- Self petitioning battered spouse or child if the abusive spouse or parent is a U.S. citizen
- Certain Armed Forces Members applying for a special immigrant visa under Section101(a)(27)(K) of the Immigration and Nationality Act (INA)Special Immigrant International Organization Employee or family member
Requirement for U.S. citizens:
File Form I-130 on behalf of your family relative if you are a United States citizen.
Citizens of the United States may File form I-130 on behalf of the following relatives:
- Husband or wife;
- Unmarried child under age 21;
- Unmarried son or daughter age 21 or older;
- Married son or daughter of any age;
- Brother(s) or sister(s) (you must be age 21 or older);
- Your mother or father (you must be age 21 or older).
Requirements for Green Card Holders (Permanent Residents):
File Form I-130 on behalf of your relative if you are a United States permanent resident
Permanent Residents of the United States may file form I-130 on behalf of the following relatives:
- Husband or wife;
- Unmarried child under age 21;
- Unmarried son or daughter age 21 or older.
What is an Immigrant Petition?
The application that establishes the foreign-citizen applicants relationship to the United States. Depending on the immigrant category of the applicant, the petition will either be filed by a United States citizen or Green Card holder sponsor, United States employer, or by the applicant him or herself. Popular immigrant petitions include Form I-130, Petition for Foreign Relative; Form I-140, Petition for Foreign Worker; and Form I-1360, Petition for Amerasian, Widow(er), and Special Immigrant.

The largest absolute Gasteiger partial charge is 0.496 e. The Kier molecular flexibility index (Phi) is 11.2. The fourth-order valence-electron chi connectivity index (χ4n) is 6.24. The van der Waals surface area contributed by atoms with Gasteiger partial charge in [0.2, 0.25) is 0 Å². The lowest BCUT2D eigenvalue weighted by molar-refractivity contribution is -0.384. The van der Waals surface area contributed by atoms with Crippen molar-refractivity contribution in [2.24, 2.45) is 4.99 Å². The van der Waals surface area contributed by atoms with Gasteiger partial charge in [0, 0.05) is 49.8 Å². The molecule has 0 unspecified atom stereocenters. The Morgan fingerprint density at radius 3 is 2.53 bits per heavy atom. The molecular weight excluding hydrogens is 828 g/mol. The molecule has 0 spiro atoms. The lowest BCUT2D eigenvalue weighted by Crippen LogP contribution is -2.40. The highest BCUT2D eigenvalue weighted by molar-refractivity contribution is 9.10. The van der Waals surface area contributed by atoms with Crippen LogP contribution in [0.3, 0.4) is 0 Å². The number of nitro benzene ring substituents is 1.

What is an Alien?
As referred to in immigration processes, the term "alien" applies to persons of non-U.S. citizenship or undocumented persons living in the U.S. without legal authorization such as a valid visa or green card. Currently there is a social movement within the United States to change the term "alien" to "undocumented" as many people feel this term is offensive.
What is Form I-130?
Petition for Alien Relative. If applying for U.S. permanent residence through a family relationship with a U.S. citizen or Green Card holder, your U.S. relative will need to act as your sponsor and file Form I-130 on your behalf.